Working with the iPad in the cockpit is easier than I thought it would be. The size is just right. In the Cirrus, I put it on my lap when I'm using it, and when I'm not, I close the case and slide it down between the seats. I haven't lost it yet. It appears to be pretty rugged too. Not that I'm tossing it around the cockpit. Nobody's calling it "ruggedized," but it's not a device you need to baby. Plus, several companies make iPad-specific kneeboards or mounts too, to make it easier to accommodate the iPad into the cockpit.
What about GPS? There are two models of iPad now, the Wi-Fi and the Wi-Fi + 3G. The 3G model has built-in GPS; the Wi-Fi only version does not. The port of the iPad can be connected to any number of accessories, keyboard docks, video adapters and the like, but the most important for our purposes is that it can be hooked up to an external GPS, a couple of which already exist. So you can get a Wi-Fi model and still do GPS. The battery life does decrease with the GPS hooked up, though — by how much is hard to say.
iPad in Flight
The iPad is a joy to use. Even in bright sunlight you can see the display just fine, and the touch screen is easy to use, even when the flight is bumpy. There are dozens of available iPad apps, including full navigation/flight planning suites, some of which offer geo-referenced approach charts, so when you're hooked up to the GPS you can see your little airplane icon moving along the plan view of the geo-referenced chart.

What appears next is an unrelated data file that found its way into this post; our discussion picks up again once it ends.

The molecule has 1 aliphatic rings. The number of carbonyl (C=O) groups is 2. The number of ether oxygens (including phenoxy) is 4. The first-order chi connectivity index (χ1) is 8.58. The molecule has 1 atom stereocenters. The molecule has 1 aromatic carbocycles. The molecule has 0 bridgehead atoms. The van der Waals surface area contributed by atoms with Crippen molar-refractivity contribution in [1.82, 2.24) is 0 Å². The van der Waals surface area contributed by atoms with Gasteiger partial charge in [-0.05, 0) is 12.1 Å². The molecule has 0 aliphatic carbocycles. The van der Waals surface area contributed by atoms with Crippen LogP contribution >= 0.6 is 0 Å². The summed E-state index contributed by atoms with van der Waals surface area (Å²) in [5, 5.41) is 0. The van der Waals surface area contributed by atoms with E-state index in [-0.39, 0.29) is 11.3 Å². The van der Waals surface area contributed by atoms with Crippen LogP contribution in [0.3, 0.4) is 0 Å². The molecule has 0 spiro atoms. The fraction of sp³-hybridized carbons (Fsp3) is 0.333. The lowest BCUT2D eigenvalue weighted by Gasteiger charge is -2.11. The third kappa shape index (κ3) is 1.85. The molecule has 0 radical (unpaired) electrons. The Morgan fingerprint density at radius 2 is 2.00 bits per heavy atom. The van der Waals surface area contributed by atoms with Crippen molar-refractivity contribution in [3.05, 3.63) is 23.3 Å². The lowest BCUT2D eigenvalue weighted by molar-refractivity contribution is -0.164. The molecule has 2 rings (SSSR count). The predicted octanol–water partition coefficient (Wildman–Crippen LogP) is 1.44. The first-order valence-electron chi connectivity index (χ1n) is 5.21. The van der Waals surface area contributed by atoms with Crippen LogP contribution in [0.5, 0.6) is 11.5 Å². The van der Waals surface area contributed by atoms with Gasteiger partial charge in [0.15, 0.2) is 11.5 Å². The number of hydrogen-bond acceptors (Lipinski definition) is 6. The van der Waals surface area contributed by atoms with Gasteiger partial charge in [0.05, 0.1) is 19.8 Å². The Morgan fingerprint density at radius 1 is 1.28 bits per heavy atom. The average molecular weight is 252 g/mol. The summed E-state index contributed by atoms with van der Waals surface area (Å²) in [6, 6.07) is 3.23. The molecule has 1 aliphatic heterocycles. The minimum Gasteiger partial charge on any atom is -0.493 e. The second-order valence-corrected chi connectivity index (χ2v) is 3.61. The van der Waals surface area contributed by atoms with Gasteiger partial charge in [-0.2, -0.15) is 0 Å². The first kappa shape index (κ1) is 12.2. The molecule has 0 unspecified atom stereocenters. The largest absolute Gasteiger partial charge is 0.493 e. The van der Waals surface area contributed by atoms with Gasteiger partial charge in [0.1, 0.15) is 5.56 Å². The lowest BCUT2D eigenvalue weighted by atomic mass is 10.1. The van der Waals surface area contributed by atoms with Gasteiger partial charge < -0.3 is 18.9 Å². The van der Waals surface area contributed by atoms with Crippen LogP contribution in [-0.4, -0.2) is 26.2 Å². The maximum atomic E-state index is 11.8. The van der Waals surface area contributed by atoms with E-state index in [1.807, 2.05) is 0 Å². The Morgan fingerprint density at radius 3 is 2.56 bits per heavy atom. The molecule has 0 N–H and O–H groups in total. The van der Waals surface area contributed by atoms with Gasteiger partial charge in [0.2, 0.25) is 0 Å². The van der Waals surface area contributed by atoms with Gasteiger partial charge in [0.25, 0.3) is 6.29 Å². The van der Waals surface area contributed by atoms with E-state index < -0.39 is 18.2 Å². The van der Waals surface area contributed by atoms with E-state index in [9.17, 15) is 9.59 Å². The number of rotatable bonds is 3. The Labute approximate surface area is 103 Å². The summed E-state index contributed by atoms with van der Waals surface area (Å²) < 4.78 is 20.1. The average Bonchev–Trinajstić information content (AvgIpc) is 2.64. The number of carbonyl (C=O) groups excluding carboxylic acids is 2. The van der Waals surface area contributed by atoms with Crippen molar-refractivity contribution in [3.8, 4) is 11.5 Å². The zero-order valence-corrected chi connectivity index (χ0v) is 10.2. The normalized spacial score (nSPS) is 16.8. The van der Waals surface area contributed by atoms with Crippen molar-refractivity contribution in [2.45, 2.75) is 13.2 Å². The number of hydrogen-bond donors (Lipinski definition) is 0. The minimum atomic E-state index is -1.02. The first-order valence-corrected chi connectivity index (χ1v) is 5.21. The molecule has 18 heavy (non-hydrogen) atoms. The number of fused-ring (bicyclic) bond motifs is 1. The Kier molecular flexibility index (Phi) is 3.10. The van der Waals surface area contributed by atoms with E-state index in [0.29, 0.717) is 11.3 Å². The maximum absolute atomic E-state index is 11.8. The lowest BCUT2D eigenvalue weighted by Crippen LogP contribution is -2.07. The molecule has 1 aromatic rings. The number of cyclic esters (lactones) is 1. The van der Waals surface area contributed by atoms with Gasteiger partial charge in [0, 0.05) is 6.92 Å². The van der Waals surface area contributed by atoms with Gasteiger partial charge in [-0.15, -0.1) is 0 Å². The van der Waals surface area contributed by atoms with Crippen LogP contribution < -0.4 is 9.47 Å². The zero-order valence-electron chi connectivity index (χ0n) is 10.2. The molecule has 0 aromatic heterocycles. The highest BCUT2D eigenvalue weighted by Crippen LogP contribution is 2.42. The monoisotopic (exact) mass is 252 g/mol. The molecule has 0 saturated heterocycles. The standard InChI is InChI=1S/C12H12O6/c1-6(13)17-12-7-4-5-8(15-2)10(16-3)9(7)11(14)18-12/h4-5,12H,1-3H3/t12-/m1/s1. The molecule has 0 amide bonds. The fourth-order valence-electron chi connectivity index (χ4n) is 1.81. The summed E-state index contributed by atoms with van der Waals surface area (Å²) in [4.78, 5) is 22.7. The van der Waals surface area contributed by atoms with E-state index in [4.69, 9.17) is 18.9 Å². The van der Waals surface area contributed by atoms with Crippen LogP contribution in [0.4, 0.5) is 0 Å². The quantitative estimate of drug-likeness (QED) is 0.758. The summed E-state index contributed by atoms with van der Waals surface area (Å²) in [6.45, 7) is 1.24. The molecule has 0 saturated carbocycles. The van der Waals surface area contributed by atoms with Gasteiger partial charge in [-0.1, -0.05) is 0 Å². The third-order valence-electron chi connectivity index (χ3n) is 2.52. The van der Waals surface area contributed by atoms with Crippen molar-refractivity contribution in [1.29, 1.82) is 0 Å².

I flew with the iPad up to Wisconsin for AirVenture (and on several subsequent flights), and I used it every leg of every trip. Using various apps, some of which were quite inexpensive, I used the iPad to check charts, to see which airports had cheap gas or restaurants on the field, and to plan and fly my approaches.
Now for the ugly part. On my first leg home to Austin, Texas, from southern Wisconsin, I was heading toward Tulsa, Oklahoma, for a fuel stop. The Cirrus we were in that day did not have air conditioning. At altitude, it was comfortable without it. But as we descended toward TUL, it started to get downright hot. The temperature on the field, the XM Weather in the Avidyne MFD in the panel told me, was around 104 degrees. For the last 20 minutes of the flight, it was around that warm in the airplane too. As I was cleared for the visual approach at Tulsa, I was monitoring the approach on the iPad when suddenly it flashed a message at me that it was overheated and was shutting down. It promptly did just that. It was far from a dangerous situation for me that day. I had no paper backup to the iPad, but I did have Cirrus C-Max charts on the Avidyne MFD, which were my primary charts to begin with. Plus, the flight was VFR. But in a situation in which you are using the iPad as the sole source of charts on a really hot day, you could find yourself without charts. On the day it happened to me, it just happened to be VFR.
I'm still using the iPad in the cockpit, but when it gets hot, I take it out of the case for extra cooling, and so far there have been no new overheating episodes, despite flying on some pretty hot days.
I love the iPad, but if an EFB were my sole source for approach charts, I would not pick it for that job. I'd go with a dedicated EFB. As a backup to some other source of charts, however, the iPad is a great tool and great fun too.